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Business Development & Marketing Cash Flow & Forecasting Finance Turnaround

Ongoing carnage in consumer services sector as consumers reduce spending in restaurants and bars

consumer services struggle to surviveAs I outlined in my June sector blog, it is not only well-known shops in the consumer services sector that have been struggling.
The restaurant sector has also seen a plethora of big name closures, including Gourmet Burger Kitchen, Carluccios, Prezzo/Chimichanga, Byron, Cafe Rouge, Jamie Oliver’s restaurant group and most recently the Restaurant Group which has announced that it plans to close up to 100 of its Frankie & Benny’s and Chiquito branches.
A recent CBI poll has revealed that the whole of the consumer services sector, which includes hotels, bars, restaurants and leisure firms, has suffered its fourth consecutive fall in business activity with both profits and confidence plummeting.
Rain Newton-Smith, chief economist of the CBI, said: “The idea of a no-deal Brexit is clearly weighing down the economy and is affecting businesses both big and small.”
But, of course, there is much more to all this than Brexit uncertainty weighing on businesses and consumers, although the last week of febrile activity in Parliament on this seemingly now all-consuming issue will not help.

Is this a long-term change in consumer behaviour?

Clearly, worries about future job security after Brexit are playing into the declining numbers of people visiting restaurants, bars and hotels which will have contributed to the ongoing decline in the number of pubs and bars, down 2.4% to 116,880 over the past year.
Aside from the increasing numbers of people choosing to eat in, with ordering home-delivered food becoming more common as reported in my June blog, it seems that dining preferences and tastes are all factors.
A recent analysis in the Guardian newspaper revealed that restaurant numbers had fallen by 3.4% in the year to June. It also suggested that our tastes are changing, so that consumers are moving away from Indian, Italian and Chinese establishments in favour of Middle Eastern, Caribbean and specialist vegetarian rivals.
Perhaps, though, among the most significant long-term trends is the shift in demand towards vegan and vegetarian food, as highlighted by the Verdict analysis of restaurants in their 2019 food trends report.  It said: “The country is ever more aware of the amount of food that is wasted and the effect food and packaging has on the planet”.
The other big issue, plastic use and waste, has also grabbed consumers attention as reported in research by RG Group that highlights this as a significant influence on consumers going forward.
Sustainability, transparency and trust are likely to become ever more important in the choices that consumers make, says RG Group: “Consumers today expect brands to be much more accountable when it comes to whether or not they remain loyal. And frequently, perceived accountability comes in the form of commitment to transparency and more socially responsible values and processes.”
Clearly, it is not enough for the High Street and the consumer services sector as a whole to focus solely on providing a “destination experience” as many have promoted in their quest for relevance.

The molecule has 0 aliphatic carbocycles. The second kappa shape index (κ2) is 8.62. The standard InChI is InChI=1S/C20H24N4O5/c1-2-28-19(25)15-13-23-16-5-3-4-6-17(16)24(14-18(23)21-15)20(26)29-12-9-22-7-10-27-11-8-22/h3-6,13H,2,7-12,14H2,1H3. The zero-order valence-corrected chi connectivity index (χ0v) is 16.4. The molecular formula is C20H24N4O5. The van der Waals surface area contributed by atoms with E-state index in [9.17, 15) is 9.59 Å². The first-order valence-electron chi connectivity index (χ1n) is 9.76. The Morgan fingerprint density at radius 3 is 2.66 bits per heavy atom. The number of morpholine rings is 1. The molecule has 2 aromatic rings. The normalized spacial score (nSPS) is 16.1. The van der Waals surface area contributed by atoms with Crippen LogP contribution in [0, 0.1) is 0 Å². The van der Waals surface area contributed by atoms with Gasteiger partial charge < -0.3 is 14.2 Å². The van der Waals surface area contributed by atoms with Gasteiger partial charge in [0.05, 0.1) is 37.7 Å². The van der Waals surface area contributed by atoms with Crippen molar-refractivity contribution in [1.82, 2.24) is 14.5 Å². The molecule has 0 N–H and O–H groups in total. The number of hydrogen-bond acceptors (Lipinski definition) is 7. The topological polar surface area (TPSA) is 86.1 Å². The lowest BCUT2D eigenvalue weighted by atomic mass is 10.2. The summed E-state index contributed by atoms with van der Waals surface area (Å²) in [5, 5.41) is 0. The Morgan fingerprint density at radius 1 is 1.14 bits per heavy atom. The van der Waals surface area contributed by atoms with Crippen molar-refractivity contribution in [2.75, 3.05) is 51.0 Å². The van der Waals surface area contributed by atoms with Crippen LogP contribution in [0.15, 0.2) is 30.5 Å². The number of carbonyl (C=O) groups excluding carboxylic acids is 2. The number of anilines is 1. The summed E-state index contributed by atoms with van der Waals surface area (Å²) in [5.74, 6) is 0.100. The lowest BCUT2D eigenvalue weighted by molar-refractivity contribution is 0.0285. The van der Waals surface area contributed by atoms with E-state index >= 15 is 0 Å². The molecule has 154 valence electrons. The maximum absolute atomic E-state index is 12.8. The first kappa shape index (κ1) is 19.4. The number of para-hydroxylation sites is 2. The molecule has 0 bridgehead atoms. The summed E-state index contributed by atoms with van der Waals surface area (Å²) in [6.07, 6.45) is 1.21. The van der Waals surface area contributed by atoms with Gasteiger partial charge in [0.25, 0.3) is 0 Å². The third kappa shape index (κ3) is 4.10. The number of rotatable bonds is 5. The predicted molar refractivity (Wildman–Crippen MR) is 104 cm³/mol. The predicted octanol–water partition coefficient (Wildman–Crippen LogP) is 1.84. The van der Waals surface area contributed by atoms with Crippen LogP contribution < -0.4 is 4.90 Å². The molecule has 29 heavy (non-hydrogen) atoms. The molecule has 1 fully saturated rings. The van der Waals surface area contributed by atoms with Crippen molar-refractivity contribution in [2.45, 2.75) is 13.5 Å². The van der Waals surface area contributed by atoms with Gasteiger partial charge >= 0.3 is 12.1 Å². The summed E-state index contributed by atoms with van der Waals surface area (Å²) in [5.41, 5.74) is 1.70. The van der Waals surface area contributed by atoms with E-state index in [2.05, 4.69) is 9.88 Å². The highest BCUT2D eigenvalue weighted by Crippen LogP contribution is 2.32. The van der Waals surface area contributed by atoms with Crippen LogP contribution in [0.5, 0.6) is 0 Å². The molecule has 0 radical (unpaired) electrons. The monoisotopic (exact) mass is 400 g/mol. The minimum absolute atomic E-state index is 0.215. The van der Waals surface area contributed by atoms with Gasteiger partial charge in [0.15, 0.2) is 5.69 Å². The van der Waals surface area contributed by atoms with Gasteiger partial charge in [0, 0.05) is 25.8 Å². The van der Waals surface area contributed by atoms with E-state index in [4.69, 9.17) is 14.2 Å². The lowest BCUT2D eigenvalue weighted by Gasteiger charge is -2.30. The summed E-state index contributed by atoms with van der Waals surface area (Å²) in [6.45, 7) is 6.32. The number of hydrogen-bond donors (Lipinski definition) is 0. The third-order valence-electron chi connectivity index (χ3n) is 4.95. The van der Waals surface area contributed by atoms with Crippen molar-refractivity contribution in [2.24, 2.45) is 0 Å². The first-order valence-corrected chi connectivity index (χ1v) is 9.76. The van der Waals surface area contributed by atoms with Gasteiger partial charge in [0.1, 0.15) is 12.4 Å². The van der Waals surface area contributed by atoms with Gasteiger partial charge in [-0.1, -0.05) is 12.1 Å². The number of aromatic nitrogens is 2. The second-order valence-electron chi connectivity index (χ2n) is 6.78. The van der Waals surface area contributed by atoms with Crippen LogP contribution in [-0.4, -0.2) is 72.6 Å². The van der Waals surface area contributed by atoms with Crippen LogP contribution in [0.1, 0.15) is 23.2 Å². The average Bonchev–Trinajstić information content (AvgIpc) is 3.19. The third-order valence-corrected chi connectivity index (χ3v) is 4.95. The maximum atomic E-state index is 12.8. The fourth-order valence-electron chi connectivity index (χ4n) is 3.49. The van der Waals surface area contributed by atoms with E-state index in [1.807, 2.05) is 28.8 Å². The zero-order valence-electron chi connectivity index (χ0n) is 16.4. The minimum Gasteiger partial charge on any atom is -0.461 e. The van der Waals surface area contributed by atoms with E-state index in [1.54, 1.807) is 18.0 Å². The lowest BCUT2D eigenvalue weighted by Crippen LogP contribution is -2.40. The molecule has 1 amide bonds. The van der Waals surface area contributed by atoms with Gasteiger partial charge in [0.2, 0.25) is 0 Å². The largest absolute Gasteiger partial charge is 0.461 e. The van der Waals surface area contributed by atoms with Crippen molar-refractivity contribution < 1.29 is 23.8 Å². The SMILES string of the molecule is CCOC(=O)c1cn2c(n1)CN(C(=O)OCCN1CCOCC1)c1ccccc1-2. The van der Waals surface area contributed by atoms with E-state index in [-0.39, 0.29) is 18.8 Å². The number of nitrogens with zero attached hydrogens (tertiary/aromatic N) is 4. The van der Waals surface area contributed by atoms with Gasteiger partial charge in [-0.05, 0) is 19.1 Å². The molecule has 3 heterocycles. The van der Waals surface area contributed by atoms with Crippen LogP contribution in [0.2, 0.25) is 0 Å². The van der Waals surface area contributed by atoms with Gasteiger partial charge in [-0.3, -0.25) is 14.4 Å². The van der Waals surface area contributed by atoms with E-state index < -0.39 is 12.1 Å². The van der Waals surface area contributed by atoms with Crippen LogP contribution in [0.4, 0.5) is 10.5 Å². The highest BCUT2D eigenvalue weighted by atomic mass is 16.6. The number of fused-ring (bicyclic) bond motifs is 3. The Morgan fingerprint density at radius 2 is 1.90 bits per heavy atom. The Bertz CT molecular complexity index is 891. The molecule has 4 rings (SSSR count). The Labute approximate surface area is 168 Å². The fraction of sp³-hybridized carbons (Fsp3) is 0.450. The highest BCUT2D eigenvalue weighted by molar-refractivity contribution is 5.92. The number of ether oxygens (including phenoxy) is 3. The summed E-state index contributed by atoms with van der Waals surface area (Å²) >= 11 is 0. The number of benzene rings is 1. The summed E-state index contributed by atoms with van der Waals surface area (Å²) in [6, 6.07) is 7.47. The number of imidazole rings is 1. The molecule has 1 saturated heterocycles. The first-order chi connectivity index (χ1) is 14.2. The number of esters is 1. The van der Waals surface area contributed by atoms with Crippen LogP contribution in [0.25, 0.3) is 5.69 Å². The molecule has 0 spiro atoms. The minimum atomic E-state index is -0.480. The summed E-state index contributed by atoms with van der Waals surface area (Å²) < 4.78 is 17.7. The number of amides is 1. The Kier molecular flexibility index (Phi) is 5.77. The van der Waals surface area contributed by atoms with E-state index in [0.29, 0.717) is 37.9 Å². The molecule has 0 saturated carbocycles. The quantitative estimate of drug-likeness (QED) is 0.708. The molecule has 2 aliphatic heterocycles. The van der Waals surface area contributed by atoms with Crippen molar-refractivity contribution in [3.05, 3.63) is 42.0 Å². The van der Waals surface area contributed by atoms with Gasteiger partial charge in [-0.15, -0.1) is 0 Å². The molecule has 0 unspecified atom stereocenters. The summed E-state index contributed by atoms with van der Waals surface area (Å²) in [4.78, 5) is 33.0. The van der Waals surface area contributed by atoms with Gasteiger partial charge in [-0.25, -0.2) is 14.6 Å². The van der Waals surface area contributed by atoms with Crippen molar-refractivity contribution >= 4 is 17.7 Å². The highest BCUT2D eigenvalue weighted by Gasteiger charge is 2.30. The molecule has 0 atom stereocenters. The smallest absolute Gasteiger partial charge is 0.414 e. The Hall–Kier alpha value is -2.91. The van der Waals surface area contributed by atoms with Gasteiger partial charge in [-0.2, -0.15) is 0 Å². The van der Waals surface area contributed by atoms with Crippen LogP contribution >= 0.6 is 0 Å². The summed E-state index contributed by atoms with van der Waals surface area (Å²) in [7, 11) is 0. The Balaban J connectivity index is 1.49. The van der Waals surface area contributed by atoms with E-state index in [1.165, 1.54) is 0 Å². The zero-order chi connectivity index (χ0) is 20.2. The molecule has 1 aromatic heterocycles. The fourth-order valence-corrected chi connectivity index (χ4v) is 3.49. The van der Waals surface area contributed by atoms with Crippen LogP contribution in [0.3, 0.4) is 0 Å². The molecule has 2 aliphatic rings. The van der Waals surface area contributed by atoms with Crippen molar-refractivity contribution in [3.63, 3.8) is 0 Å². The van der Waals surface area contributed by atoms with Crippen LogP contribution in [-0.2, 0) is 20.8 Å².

Businesses in this sector, but also in many others, are likely to have to pay a great deal of attention to consumers’ socially responsible values if they want to retain customer loyalty, to survive and grow.

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Banks, Lenders & Investors Business Development & Marketing General Rescue, Restructuring & Recovery

Culture Shock

If all the recommendations in the Banking Commission’s long-awaited report on banking standards are implemented the banking industry will undergo a profound change in its operating culture.
We would argue that it is not only in banking and finance that a change in culture is long overdue following the 2008 credit crunch.
Businesses and consumers have already had to rethink the way they manage their finances. Businesses have been paying down debt and larger companies with comfortable capital reserves are not spending or investing. Consumers, too, are trying to repair their finances while coping with rising inflation and falling incomes.
Depending on which audience they are speaking to, however, Government seems to be wedded to austerity, sustainability or growth, as the solution to the UK’s economic ills.  
Every new monthly statistic is used to herald imminent recovery.  Most recently, new figures showing a 17% rise in mortgage lending in May 2013, compared to May 2012, will doubtless be seized on as evidence of success for schemes like Funding for Lending and the newer Help to Buy in stimulating home ownership.
Yet all the “experts” warn that without massive additional home building, they risk precipitating another housing bubble because the lack of affordable small homes will overinflate house prices.
With the homeless charity Shelter estimating that a first time buyer may have to spend 14 years raising the deposit to get on the property ladder, the chances are that consumers are already facing a massive culture change from home ownership to long-term renting, but without the tenancy protections that used to provide some security and continuity in living arrangements.
Is it time that politicians stopped grasping at short term electioneering straws and underwent their own cultural revolution to get real about economic life in the 21st Century?